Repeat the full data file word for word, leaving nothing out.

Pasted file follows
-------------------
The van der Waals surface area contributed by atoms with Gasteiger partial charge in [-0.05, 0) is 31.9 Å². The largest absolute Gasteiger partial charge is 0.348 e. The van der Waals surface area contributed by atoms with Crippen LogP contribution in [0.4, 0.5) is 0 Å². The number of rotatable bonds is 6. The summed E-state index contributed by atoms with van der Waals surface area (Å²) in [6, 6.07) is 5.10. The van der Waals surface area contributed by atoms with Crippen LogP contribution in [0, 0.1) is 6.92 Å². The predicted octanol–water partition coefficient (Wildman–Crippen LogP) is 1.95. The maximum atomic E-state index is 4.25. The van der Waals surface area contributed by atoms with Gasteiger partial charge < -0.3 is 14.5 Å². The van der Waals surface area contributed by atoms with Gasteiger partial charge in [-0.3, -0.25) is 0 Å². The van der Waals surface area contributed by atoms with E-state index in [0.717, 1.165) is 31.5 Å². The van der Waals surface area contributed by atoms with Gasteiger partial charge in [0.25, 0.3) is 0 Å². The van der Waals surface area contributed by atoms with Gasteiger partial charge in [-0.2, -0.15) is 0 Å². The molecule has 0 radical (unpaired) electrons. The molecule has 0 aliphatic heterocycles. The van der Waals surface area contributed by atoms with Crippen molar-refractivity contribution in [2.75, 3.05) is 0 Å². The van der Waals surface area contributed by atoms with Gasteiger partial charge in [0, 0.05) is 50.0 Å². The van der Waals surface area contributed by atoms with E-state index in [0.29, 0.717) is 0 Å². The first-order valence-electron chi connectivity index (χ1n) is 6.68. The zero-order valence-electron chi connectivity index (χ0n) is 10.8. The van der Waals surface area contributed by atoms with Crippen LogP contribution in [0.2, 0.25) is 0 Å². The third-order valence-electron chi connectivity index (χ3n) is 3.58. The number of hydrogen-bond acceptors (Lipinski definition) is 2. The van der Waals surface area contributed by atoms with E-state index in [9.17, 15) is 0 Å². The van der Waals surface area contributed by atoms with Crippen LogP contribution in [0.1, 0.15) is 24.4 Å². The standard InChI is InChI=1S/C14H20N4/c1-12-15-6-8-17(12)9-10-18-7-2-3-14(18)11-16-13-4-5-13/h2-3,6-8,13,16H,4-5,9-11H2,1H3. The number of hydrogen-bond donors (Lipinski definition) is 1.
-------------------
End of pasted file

The van der Waals surface area contributed by atoms with Gasteiger partial charge in [-0.05, 0) is 31.9 Å². The largest absolute Gasteiger partial charge is 0.348 e. The van der Waals surface area contributed by atoms with Crippen LogP contribution in [0.4, 0.5) is 0 Å². The number of rotatable bonds is 6. The summed E-state index contributed by atoms with van der Waals surface area (Å²) in [6, 6.07) is 5.10. The van der Waals surface area contributed by atoms with Crippen LogP contribution in [0, 0.1) is 6.92 Å². The predicted octanol–water partition coefficient (Wildman–Crippen LogP) is 1.95. The maximum atomic E-state index is 4.25. The van der Waals surface area contributed by atoms with Gasteiger partial charge < -0.3 is 14.5 Å². The van der Waals surface area contributed by atoms with Gasteiger partial charge in [-0.3, -0.25) is 0 Å². The van der Waals surface area contributed by atoms with E-state index in [0.717, 1.165) is 31.5 Å². The van der Waals surface area contributed by atoms with Gasteiger partial charge in [0.25, 0.3) is 0 Å². The van der Waals surface area contributed by atoms with Gasteiger partial charge in [-0.2, -0.15) is 0 Å². The molecule has 0 radical (unpaired) electrons. The molecule has 0 aliphatic heterocycles. The van der Waals surface area contributed by atoms with Crippen molar-refractivity contribution in [2.75, 3.05) is 0 Å². The van der Waals surface area contributed by atoms with Gasteiger partial charge in [0, 0.05) is 50.0 Å². The van der Waals surface area contributed by atoms with E-state index in [0.29, 0.717) is 0 Å². The first-order valence-electron chi connectivity index (χ1n) is 6.68. The zero-order valence-electron chi connectivity index (χ0n) is 10.8. The van der Waals surface area contributed by atoms with Crippen LogP contribution in [0.2, 0.25) is 0 Å². The third-order valence-electron chi connectivity index (χ3n) is 3.58. The number of hydrogen-bond acceptors (Lipinski definition) is 2. The van der Waals surface area contributed by atoms with E-state index in [9.17, 15) is 0 Å². The van der Waals surface area contributed by atoms with Crippen LogP contribution in [0.1, 0.15) is 24.4 Å². The standard InChI is InChI=1S/C14H20N4/c1-12-15-6-8-17(12)9-10-18-7-2-3-14(18)11-16-13-4-5-13/h2-3,6-8,13,16H,4-5,9-11H2,1H3. The number of hydrogen-bond donors (Lipinski definition) is 1.